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tobiasenstrom

macrumors newbie
Original poster
Mar 30, 2018
24
3
Hi,

Hope everyone is well.

I want to dual boot my Mac so I can use some older DJ controllers for Traktor Pro 2.

My current startup drive is 4tb in size and currently using just over 1tb.
Other than creating the partition and installing OSX 10.12.6 on the new partition, is there anything else I need to do?

Current system is:
Mac Pro Mid 2012
OSX 10.13.6

Thanks
 

hobowankenobi

macrumors 68020
Aug 27, 2015
2,040
836
on the land line mr. smith.
Nope. As long as your Mac supports it, you can install as many OSes as you like.

Keep in mind two things:

  1. Each OS needs breathing room for scratch disk, cache, and housekeeping. Don't make a boot partition too small...it can get sluggish and have various "out of space" issues.
  2. The first partition will be the best performing on any HD. The outer tracks are the fastest, and the inner are slowest (drives fill from the outside, and work their way in).
So if one makes (in your case) the first partition like 3+ TB, then the second partition will start on the last, inner space of the drive. As it fills, it will get slower still. So...keep your most used OS on the first partition.

Another option: An external SSD would be fast and flexible. Just not as clean or rugged (unplugging a boot drive is problematic in a busy environment). Or...if you don't need so much space, swapping out the internal HD for an SSD?
 

MacsolverUK

macrumors newbie
Oct 7, 2020
11
3
Hi,

The last Mac OSX that can reside on a spinning hard disk is High Sierra with HFS+ format. Mojave and later must be on a SSD or NVMe drive APFS format. There are long technical discussions on line but this is the conclusion. OSX 10.13.6 supports booting from NVMe drives so long as the Mac Pro firmware is "140" or the final "144" version, which is updated with Mojave 10.14.6. However, to install the Mojave firmware, you need to have a Metal GPU such as a NVIDIA GTX680.

Speed comparison:
Spinning HDD 7200RPM = 120MB/s
Samsung 860Pro in PCIe2 SATA3 card = 550MB/s
Samsung 970Evo NVMe PCIe2 X4 card in slot 3 or 4 = 1450MB/s
2 x Samsung 970Evo NVMe on PCIe2 switched dual NVMe card in slot 2 = 2500MB/s.

Measured in My Mac Pro 2010 dual X5690 Mojave.

The Samsung drives have 5 year warranties. No consumer grade spinning HDDs have that.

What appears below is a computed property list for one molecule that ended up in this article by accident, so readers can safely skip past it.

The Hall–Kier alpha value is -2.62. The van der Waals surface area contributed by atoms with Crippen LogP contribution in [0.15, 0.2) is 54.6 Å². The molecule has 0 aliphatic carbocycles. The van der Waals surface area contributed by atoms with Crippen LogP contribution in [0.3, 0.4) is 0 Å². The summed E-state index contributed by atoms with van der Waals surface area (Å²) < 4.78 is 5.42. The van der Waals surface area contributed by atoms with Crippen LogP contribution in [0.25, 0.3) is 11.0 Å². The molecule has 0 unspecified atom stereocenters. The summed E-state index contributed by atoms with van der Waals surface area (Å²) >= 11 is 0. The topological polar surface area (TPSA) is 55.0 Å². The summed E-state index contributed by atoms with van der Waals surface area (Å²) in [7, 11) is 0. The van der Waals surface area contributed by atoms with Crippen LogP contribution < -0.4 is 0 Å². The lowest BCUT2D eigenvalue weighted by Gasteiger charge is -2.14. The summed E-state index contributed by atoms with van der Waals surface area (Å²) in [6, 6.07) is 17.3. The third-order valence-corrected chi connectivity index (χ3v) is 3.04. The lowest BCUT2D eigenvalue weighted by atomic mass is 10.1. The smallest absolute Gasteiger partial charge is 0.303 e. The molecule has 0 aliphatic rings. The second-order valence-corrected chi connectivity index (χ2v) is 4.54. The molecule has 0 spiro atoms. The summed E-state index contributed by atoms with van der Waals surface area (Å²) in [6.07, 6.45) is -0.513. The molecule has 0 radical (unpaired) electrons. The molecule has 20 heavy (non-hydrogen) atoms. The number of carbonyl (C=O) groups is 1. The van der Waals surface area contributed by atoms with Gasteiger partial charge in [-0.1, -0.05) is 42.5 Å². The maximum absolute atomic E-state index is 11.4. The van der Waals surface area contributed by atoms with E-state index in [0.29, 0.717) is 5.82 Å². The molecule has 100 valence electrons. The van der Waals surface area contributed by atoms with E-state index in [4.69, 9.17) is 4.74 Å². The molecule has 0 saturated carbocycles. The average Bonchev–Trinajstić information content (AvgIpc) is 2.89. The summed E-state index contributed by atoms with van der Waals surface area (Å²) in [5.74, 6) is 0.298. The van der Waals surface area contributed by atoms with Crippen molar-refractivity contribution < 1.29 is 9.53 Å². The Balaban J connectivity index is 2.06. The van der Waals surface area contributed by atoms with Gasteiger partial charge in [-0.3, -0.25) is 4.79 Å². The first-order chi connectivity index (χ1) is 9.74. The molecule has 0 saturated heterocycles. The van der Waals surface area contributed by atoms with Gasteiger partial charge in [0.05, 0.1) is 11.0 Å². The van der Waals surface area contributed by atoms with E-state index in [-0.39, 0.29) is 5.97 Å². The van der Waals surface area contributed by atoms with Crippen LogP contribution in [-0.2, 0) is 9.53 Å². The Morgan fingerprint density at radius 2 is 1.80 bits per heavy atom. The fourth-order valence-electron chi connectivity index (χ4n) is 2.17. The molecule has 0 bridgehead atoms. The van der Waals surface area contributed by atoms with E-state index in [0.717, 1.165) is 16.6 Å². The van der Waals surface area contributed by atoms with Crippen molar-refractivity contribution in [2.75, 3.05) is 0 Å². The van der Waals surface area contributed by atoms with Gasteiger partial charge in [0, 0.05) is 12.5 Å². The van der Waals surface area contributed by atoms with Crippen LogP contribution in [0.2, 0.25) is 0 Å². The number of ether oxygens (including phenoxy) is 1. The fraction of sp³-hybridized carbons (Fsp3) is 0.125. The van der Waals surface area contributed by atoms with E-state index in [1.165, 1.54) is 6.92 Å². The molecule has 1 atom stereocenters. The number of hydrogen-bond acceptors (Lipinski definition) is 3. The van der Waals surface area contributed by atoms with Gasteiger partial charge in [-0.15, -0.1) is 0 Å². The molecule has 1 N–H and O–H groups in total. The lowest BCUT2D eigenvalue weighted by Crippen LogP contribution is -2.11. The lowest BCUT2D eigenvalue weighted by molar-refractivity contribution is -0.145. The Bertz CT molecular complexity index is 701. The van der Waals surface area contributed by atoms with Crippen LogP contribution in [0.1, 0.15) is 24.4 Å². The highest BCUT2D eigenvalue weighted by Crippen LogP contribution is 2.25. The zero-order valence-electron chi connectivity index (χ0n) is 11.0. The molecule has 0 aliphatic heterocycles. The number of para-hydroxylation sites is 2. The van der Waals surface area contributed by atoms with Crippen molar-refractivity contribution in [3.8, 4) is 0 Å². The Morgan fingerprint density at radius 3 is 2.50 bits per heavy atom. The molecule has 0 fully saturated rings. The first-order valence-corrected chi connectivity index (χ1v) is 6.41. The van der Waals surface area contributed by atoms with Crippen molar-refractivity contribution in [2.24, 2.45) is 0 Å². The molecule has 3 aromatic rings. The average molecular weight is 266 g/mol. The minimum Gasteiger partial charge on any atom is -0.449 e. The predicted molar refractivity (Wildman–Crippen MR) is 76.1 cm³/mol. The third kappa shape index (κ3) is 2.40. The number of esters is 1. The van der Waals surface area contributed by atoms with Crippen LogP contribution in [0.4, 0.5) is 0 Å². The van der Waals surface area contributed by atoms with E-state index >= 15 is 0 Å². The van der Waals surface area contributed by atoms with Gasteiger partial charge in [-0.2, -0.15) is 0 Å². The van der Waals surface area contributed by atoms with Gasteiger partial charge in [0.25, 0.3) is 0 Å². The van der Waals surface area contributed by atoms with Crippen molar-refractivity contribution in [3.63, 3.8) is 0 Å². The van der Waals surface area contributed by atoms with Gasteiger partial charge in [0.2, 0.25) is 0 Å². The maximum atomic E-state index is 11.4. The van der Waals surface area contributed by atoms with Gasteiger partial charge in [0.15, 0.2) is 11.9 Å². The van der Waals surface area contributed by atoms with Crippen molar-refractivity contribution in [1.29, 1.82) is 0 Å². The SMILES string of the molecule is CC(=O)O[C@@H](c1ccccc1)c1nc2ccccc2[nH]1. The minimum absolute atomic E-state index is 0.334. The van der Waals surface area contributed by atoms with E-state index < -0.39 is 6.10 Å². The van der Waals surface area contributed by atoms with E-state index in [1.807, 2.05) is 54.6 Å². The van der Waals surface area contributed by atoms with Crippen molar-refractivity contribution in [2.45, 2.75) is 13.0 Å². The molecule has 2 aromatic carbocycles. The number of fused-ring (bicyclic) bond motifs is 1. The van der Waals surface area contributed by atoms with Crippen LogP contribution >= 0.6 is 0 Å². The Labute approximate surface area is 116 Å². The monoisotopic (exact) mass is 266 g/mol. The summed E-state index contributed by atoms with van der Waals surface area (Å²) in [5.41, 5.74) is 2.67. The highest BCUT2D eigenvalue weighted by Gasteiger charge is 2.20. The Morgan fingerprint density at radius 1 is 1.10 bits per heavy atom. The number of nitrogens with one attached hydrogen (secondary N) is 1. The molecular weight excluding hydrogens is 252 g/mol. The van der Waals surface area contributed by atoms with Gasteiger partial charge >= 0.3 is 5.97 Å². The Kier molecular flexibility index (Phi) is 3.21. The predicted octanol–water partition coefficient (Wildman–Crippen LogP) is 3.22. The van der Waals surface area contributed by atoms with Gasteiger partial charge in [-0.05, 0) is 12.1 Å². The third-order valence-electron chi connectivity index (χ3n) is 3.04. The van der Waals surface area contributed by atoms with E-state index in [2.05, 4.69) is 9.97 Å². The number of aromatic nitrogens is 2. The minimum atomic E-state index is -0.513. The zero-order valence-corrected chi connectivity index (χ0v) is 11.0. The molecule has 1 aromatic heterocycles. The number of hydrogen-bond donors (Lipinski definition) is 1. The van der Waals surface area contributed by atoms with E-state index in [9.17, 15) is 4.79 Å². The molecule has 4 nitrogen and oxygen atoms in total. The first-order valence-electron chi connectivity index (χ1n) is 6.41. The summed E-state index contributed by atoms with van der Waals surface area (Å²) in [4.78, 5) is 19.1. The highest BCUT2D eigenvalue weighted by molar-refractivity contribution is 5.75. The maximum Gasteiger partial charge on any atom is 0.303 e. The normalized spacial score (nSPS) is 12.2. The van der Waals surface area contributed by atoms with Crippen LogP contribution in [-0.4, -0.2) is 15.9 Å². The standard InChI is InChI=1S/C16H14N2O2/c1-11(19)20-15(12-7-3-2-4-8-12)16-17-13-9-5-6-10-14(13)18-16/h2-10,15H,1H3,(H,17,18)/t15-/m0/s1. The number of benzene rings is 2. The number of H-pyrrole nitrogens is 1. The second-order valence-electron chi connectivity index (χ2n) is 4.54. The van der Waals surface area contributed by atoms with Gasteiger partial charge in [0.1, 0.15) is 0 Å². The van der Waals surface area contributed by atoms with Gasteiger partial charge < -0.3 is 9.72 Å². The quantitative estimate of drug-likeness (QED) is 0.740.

Fishrrman

macrumors Penryn
Feb 20, 2009
28,105
12,255
"The last Mac OSX that can reside on a spinning hard disk is High Sierra with HFS+ format. Mojave and later must be on a SSD or NVMe drive APFS format."

ABSOLUTELY NOT TRUE.

I have Big Sur installed on a platter-based hard drive sitting in a USB3/SATA docking station.
(2018 Mac Mini w i7)

Boots and runs pretty good.
...Although every time I boot up, I have to use terminal to turn off spotlight, otherwise the drive "thrashes" quite a bit. Once spotlight is off, the drive "settles right down".

It actually runs surprisingly well, considering it's an old drive.

I also had Catalina running this way previously.
I didn't use either of these installs as my "daily driver" -- they are/were for experimental purposes only...

One other thing:
I did discover that Big Sur cannot be installed on a USB flashdrive (after several failed attempts). Regardless of the flash drive size, the installer just won't complete the job.
 
Last edited:

tobiasenstrom

macrumors newbie
Original poster
Mar 30, 2018
24
3
Thanks for the replies.

So have got round to doing it today and it says I can only install on the drive that runs OS.
This was for El Capitan.

When I tried it for Sierra, the installer skips the 'destination select' option and says it will take up 16.5mb of space.

I created the partition in Disk Utility and used Mac OS Extended (Journaled) as the format

And for some unknown reason 663mb has been used on it already?
 
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